How can Asian electric vehicles win over Europe?

The automotive sector is seeing numerous new entrants from Asia as EV gains market share in the US, Europe, and China. This week at the Paris Motor Show, notable Chinese automakers including BYD, Great Wall Motors, and VinFast from Vietnam are showcasing their newest electric vehicle models.

Due to COVID, the biannual French auto show was postponed in 2020. It made a comeback this year after being absent for four years.

With football legend David Beckham as the special guest at the occasion, VinFast made its Paris debut in 2018. A spokeswoman for the automaker was quoted by Tech Node Global as saying, “We want to capitalize in his popularity.”

Since its founding in 2017, VinFast has aggressively and expensively expanded.

By the end of next year, VinFast intends to add 25 outlets in Germany, 20 in France, and 5 in the Netherlands, according to Jean-Christophe Mercier, vice president of aftersales and customer experience at the company. The company is also expanding quickly in the US. According to Mercier, these shops will offer consumers appropriate services and technical assistance for the whole life of the vehicle.

In an interview at the event, he claimed that VinFast has promised delivery to clients since it will begin doing so to those who have made reservations at the start of next year.

The battery will always be taken care of by VinFast with battery leasing even after the car is resold, according to Mercier, who emphasized the importance of the automaker’s customer services. This is true as long as the battery is within 10 years of the automobile’s life.

For instance, current battery leasing arrangements call for monthly payments of EUR120 for the battery for the duration of the car’s ownership on a EUR45,000 (US$44,400) vehicle.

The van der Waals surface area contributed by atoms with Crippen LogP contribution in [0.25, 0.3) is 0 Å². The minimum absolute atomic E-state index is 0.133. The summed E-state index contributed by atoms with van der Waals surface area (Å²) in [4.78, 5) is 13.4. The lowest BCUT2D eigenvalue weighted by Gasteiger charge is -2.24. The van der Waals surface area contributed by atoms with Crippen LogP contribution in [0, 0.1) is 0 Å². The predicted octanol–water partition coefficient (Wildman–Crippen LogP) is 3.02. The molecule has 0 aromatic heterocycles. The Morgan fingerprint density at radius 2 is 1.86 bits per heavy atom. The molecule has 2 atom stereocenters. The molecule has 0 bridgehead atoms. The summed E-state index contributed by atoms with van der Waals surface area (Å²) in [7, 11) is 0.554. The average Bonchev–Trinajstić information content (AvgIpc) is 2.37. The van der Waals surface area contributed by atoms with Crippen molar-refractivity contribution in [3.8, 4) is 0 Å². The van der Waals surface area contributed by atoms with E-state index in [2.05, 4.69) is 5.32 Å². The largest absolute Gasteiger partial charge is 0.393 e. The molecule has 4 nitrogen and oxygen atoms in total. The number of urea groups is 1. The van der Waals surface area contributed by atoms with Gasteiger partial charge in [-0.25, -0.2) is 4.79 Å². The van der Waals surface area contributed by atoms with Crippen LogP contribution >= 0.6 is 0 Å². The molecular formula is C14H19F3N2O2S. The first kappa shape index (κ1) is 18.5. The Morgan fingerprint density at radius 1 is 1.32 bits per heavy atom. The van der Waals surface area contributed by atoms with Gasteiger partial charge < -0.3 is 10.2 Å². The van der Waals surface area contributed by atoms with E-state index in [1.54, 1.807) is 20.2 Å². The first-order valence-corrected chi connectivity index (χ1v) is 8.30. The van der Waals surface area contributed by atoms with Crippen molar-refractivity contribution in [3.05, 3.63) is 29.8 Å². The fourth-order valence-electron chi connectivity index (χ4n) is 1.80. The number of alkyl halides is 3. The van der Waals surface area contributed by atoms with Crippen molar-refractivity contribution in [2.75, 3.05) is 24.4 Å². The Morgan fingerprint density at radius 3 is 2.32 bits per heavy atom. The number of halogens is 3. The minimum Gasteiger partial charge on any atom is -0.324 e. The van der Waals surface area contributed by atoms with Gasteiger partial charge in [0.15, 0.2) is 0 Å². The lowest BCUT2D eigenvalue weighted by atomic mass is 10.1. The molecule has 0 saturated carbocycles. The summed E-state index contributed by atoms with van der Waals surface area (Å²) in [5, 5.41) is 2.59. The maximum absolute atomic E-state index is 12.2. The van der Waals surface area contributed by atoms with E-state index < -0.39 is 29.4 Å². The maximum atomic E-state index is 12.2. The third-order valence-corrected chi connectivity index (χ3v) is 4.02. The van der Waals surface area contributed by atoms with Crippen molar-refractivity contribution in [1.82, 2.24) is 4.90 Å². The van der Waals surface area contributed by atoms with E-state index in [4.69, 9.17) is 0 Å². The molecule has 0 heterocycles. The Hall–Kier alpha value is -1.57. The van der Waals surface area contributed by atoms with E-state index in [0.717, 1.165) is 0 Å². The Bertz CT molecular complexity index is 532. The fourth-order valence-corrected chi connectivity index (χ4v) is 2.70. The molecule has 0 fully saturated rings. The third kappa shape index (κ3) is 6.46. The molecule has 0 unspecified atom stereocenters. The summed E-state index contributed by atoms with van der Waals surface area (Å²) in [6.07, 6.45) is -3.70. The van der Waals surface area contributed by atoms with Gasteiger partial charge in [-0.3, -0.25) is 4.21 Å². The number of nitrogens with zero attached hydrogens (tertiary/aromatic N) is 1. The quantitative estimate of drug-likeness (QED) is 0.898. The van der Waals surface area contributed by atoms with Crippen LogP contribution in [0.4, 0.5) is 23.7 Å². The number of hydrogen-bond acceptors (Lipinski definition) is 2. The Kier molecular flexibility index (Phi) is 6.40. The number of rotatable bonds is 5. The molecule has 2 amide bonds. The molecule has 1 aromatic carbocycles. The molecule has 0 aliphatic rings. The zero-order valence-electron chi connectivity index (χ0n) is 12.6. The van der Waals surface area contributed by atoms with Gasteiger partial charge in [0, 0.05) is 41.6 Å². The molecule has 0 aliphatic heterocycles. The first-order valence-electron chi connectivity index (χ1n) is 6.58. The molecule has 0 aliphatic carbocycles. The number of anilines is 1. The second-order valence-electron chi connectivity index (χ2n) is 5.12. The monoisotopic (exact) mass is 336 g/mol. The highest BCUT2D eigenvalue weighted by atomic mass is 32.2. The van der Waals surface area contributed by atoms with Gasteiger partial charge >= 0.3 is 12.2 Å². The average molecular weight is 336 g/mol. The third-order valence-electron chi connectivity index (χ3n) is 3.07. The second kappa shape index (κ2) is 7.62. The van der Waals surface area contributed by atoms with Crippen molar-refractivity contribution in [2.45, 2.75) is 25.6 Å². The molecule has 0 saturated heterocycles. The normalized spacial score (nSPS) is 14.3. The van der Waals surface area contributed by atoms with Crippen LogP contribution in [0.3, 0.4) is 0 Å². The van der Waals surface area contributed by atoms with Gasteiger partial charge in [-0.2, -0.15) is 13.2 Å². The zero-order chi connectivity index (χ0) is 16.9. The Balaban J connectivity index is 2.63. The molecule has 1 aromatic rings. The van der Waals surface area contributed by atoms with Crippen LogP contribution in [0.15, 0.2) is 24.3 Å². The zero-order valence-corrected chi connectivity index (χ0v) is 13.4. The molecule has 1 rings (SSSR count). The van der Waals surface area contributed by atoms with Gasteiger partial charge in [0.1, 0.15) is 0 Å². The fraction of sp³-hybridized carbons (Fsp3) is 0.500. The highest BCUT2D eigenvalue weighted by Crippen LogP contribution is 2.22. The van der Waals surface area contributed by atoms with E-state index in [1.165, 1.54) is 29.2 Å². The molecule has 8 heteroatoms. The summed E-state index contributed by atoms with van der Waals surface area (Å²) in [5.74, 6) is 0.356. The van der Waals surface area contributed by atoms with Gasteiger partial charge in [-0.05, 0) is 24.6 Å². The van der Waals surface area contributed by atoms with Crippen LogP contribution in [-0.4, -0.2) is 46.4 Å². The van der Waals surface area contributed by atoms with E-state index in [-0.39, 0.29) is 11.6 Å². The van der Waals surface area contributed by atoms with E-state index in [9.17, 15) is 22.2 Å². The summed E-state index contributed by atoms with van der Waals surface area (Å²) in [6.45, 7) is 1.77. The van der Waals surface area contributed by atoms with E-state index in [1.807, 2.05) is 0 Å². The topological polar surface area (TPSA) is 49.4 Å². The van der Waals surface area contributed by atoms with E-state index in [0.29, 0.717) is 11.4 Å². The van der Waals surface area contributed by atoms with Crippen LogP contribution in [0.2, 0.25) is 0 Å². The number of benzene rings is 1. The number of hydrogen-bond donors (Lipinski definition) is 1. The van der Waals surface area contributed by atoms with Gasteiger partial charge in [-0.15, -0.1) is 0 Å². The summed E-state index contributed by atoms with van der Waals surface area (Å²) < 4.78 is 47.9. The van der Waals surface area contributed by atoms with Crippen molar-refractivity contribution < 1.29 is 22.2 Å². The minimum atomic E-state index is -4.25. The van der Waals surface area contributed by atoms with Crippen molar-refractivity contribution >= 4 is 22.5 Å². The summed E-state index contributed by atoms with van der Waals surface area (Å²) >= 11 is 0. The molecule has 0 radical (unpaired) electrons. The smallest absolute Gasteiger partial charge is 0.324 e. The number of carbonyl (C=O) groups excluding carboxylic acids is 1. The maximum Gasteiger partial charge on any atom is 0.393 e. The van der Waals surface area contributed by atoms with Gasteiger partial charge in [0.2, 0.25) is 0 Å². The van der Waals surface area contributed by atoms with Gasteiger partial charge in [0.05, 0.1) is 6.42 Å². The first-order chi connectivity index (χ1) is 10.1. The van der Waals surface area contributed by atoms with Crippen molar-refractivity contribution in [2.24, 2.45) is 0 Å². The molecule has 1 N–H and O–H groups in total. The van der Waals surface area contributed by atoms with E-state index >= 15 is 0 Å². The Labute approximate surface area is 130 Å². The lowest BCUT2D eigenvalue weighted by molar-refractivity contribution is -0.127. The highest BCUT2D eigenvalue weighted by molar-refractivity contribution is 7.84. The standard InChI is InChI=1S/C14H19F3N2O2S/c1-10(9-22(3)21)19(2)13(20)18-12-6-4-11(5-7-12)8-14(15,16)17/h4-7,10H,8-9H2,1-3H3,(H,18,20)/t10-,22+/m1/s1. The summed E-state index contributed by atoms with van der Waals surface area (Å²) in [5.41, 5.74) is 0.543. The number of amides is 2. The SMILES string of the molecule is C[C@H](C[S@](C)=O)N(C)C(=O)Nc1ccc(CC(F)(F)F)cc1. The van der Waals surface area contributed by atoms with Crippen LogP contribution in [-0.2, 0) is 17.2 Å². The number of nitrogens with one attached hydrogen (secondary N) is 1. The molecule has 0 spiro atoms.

quality of the goods

Along with the potential benefits for customers, VinFast and Chinese automaker Great Wall Motor (GWM) are also quite confident in the caliber and appeal of their products, which could appeal to European automobile purchasers.

I think clients all across the world want the same thing,’ Meng Xiang-jun, head of the Europe market at GWM, said. The quality of our cars will be adequate for Europeans if Chinese automakers can account for 50% of the EV market share in China.

GWM automobiles, according to Meng, have a 400- to 500-kilometer range.

Electric vehicles, which GWM and VinFast both predict will rule the road in the future, were quickly adopted in China, giving those companies an advantage in capturing market share quickly.

VinFast said that they gain a great deal from the resources and infrastructure of parent company Vingroup. They can therefore create the automobile app internally. However, VinFast also makes use of the knowledge and assets of its strategic partners.

Recently, the business established a number of alliances with Renesas and Infineon, two semiconductor manufacturers.

The relationships, according to Mercier, will give them an advantage in terms of competence, talents, and contacts as well as the ability to collaborate and “make connection with the intelligence.”

VinFast is a young business with startup ideals, but thanks to Vingroup’s assistance, it doesn’t run like one, according to Mercier.

The interview host added that European auto buyers had previously had similar reservations about the reliability and cost of Korean and Japanese vehicles, but market sales had shown them to be unfounded.

Meng claimed that compared to 20 years ago, when consumers believed Chinese products were just inexpensive and of inferior quality, today’s Chinese-made goods are of higher quality.

Chinese automakers will have a decent chance in Europe because of the caliber of their offerings, Meng asserted.


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